Peak oil? What peak oil?

An interesting article here talking about north America (including Canada)’s resurgence in home-grown energy, mostly from ‘tight oil’ — extracted with gas from shale rock formations, using the fracking process.

A few numbers:

  • By 2021 many analysts expect the US to pass Saudi Arabia and Russia in production of liquid hydrocarbons
  • Some estimate say the new gas reserves will last 100 years
  • This year petroleum accounted for 44% of the US trade deficit and these energy supplies hold the prospect of being able to reduce that figure by two thirds or more
  • In 2010 the US and Canada consumed around 22.5 million barrels of oil per day. If access is granted to new areas, production could rise to 22million b/d by 2035

All very compelling, and given these figures the outlook would be for more secure lines of supply, a greater amount of money recirculating in the north American economies, and an ability to maintain America’s position as world leader — against a China that will be “overwhelmingly dependent on energy imports”.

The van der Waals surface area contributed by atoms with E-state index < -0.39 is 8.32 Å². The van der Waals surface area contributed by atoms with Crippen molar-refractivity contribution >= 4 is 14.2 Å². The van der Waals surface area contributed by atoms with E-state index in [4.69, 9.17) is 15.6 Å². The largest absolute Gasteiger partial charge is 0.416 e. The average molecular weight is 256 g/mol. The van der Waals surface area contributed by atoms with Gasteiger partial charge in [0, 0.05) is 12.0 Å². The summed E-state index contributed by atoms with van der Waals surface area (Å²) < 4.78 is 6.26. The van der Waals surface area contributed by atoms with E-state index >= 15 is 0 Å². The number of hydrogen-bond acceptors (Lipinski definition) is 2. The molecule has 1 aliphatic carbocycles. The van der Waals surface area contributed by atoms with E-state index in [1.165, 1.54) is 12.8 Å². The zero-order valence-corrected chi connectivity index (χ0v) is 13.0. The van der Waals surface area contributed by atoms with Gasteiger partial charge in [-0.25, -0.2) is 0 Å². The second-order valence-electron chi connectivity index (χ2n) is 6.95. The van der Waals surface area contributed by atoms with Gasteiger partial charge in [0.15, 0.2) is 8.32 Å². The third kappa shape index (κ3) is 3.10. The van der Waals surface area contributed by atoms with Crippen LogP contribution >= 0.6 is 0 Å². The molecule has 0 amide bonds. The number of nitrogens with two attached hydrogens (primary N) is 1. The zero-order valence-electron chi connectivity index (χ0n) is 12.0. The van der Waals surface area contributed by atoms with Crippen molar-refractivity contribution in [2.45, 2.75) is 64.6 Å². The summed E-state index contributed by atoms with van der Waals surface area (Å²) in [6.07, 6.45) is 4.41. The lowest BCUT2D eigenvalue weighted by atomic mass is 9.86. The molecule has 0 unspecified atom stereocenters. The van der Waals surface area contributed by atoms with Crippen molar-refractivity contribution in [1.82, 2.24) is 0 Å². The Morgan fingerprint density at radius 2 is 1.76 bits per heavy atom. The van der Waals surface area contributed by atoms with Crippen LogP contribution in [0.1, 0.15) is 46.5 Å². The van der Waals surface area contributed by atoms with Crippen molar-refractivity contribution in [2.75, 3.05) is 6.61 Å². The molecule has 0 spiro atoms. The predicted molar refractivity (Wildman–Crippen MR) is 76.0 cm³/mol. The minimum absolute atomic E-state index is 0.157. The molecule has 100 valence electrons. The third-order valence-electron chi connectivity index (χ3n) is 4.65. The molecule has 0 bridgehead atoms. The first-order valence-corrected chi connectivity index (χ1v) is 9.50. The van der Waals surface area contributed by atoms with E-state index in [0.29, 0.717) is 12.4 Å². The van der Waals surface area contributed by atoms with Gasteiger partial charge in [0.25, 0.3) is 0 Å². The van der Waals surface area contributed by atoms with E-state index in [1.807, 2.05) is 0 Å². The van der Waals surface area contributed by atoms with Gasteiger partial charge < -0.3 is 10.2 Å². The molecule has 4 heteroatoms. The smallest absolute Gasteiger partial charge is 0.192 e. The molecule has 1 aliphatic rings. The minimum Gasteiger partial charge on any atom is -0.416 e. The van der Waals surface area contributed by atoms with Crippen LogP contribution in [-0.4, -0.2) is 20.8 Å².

Environmental considerations are mentioned in passing, in the form of objections to the Keystone XL Pipeline that would take output from Canada to refineries in Texas.

Objections to the fracking process are also mentioned, though no detail is given of the negative impacts on animal and human health, through the poisoning of drinking water and water tables.

Similarly, no mention is made of the environmental impact of continuing to pump millions of tonnes of greenhouse gases into the atmosphere, with the resulting climate change, rainfall changes, negative impacts on agriculture and food production, creation of dust bowls, deaths from summer heatwaves, death of the oceans, and so on. (For a reminder of some of these click here.)

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